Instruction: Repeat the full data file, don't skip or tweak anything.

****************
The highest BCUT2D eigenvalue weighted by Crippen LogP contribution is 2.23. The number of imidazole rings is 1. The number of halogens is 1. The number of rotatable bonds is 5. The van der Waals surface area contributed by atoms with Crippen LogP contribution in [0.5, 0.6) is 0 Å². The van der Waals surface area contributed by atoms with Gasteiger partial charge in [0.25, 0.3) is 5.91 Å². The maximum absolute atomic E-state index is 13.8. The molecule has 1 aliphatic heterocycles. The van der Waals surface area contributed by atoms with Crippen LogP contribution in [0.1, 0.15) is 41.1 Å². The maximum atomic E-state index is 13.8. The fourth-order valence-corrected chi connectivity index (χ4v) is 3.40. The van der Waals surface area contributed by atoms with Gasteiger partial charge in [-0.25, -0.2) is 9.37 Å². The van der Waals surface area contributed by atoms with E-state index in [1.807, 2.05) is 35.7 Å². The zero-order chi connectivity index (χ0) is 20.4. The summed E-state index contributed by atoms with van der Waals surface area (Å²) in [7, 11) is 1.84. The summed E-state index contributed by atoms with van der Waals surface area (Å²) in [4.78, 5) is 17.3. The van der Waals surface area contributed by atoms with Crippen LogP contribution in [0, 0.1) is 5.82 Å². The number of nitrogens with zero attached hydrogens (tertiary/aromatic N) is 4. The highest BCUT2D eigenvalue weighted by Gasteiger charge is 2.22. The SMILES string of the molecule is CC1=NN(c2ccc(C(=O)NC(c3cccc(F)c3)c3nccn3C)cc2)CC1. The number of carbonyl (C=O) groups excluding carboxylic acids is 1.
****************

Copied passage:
The highest BCUT2D eigenvalue weighted by Crippen LogP contribution is 2.23. The number of imidazole rings is 1. The number of halogens is 1. The number of rotatable bonds is 5. The van der Waals surface area contributed by atoms with Crippen LogP contribution in [0.5, 0.6) is 0 Å². The van der Waals surface area contributed by atoms with Gasteiger partial charge in [0.25, 0.3) is 5.91 Å². The maximum absolute atomic E-state index is 13.8. The molecule has 1 aliphatic heterocycles. The van der Waals surface area contributed by atoms with Crippen LogP contribution in [0.1, 0.15) is 41.1 Å². The maximum atomic E-state index is 13.8. The fourth-order valence-corrected chi connectivity index (χ4v) is 3.40. The van der Waals surface area contributed by atoms with Gasteiger partial charge in [-0.25, -0.2) is 9.37 Å². The van der Waals surface area contributed by atoms with E-state index in [1.807, 2.05) is 35.7 Å². The zero-order chi connectivity index (χ0) is 20.4. The summed E-state index contributed by atoms with van der Waals surface area (Å²) in [7, 11) is 1.84. The summed E-state index contributed by atoms with van der Waals surface area (Å²) in [4.78, 5) is 17.3. The van der Waals surface area contributed by atoms with Crippen LogP contribution in [0, 0.1) is 5.82 Å². The number of nitrogens with zero attached hydrogens (tertiary/aromatic N) is 4. The highest BCUT2D eigenvalue weighted by Gasteiger charge is 2.22. The SMILES string of the molecule is CC1=NN(c2ccc(C(=O)NC(c3cccc(F)c3)c3nccn3C)cc2)CC1. The number of carbonyl (C=O) groups excluding carboxylic acids is 1.